We in the Belfast area have been refuting Reichard’s articles for well over a year. He is sloppy, inaccurate and has no credibility. It is impossible to tell if he is a liar or just incompetent. It is a huge waste of time to correct him line by line. I notice he has been pretty silent recently here in Maine which is a nice relief – sorry for you that he has resurfaced in your area.

    Reply
  8. Harvey Reading   May 30, 2019 at 2:22 pm

    A question: how many commenters here either work for the fish farming outfit or are its contractors or are employees of its contractors? Just curious.

    Reply
  9. Matt Darres   May 30, 2019 at 3:23 pm

    Lawrence has been arrested for being a professional protestor. His claims are only from sources that agree with him and will not accept anything else that might contradict his views. He is only in Belfast because he can get attention for himself.

    Reply
    • Harvey Reading   May 31, 2019 at 7:15 pm

      Is being a “professional protestor” a crime? What planet do you live on?

      Reply
  10. Suzanne   May 30, 2019 at 3:29 pm

    Good question Harvey. And it is not true that it is only a few who are concerned or that the only issue in question is a strip of pine scrub that will be taken out. I am not against aqua farming but I do believe NAF should be held to a higher standard than they have hit so far. The potential for damage to the Penobscot Bay is real.

    Reply
  11. Trudy Miller   May 30, 2019 at 4:15 pm

    To Harvey Reading: I think I know or know of all the people in the Belfast area who have commented. The answer to your question is zero. None us have any projected monetary benefit from the fish farm. We just all care very deeply about both our community and the environment.

    Many many residents of this area have reached a point of not being able to be silent in the fact of an avalanche of science denial and pseudoscience from the opponents of the Nordic facility. The people who own and work at Nordic have had (I believe) nine detailed public forums. We have grown to know them. They are science experts, principled and transparent. They are as concerned about the environment and climate change as we all are. That is why they are in the business they are in. Their opponents have to date presented NO credible evidence that the RAS system will either harm our bay or deplete our water supply. Maine has some of the most onerous environmental review in the country and the project has been designed to meet all of the permitting requirements.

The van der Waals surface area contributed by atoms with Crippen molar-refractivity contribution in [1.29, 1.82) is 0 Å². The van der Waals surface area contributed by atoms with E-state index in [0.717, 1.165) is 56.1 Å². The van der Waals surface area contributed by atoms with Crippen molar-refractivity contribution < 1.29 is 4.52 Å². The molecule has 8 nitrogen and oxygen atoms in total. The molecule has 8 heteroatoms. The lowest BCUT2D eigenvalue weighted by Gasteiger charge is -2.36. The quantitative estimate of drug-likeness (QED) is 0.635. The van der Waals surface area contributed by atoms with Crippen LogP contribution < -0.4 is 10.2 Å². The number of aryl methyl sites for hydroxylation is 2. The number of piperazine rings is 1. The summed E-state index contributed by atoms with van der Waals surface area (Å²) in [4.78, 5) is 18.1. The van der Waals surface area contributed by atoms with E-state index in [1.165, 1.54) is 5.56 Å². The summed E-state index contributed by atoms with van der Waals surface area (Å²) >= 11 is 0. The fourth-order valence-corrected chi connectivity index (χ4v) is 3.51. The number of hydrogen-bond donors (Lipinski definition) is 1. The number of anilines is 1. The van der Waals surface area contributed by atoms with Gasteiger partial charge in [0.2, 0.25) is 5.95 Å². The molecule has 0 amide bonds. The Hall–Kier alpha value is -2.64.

We are sick of the nonsense and the lies. Nordic Aquafarms fish do not have toxins. Reichard is either lying or doesn’t know what he is talking about.

    Reply
    • Harvey Reading   May 30, 2019 at 5:25 pm

      OK, I see where you’re coming from, and understand now why the comments seemed like advertising cheerleading to me. I don’t agree with you, but if you’ve been truthful, then I conclude that your main concern is preserving your job. Do they pay you for making comments? That would not be a “projected” benefit, but a here-and-now benefit.

      Does the outfit pay decent wages (I mean $30 per hour and up), with benefits)? Incidentally $30 per hour was about $4.50 in 1970, which wasn’t great then, but one could get by on it .. with a second job and low rent, or lots of roommates.

      My main concern with these outfits growing anadromous fishes is accidental release of factory fish into what’s left of wild stocks. As I recall, another ocean rancher or farmer got run out of Seattle I believe it was a few months back. Don’t go thinking, or trying to convince me, that you’re doing something to save the planet either, through aquaculture. You’re not.

      Fish farms are as useless as tree farms in terms of conservation as far as I am concerned. Both mainly benefit their owners’ pocketbooks and both have their hired scientostitutes on hand as mouthpieces to make people believe what they say is scientifically credible. Just because they say it doesn’t make it so.

      Thanks so much for responding.

      Reply
      • Trudy Miller   May 30, 2019 at 7:06 pm

        Harvey Reading: As I said above none of us in the Belfast area are being paid now, in the past or presumably in the future, by anyone related to Nordic Aquafarms.

        As for your concern about farmed fish being released into the wild that is not possible with RAS systems. You seem to be confusing net pen farming with land based aquaculture. That conflation is common with people opposed to the Nordic project. Hard to say if they are really that lame or if they are deliberately trying to confuse others. Perhaps if you knew more (or anything??) about RAS systems you wouldn’t feel so negative about them.

        Reply
  12. Jerry Mueller   May 30, 2019 at 6:36 pm

    To Harvey Reading: Leaving aside the integrity of Mr Reichard and whether test results from a Yellowtail tuna (which is what appears to have been tested, based on the sample name) are equivalent to a farmed Atlantic salmon, you ask a question about whether those commenting in support are paid by somebody to express their opinions or work for NAF directly or indirectly. If that at is a direction to pursue you should also ask the same of the other side.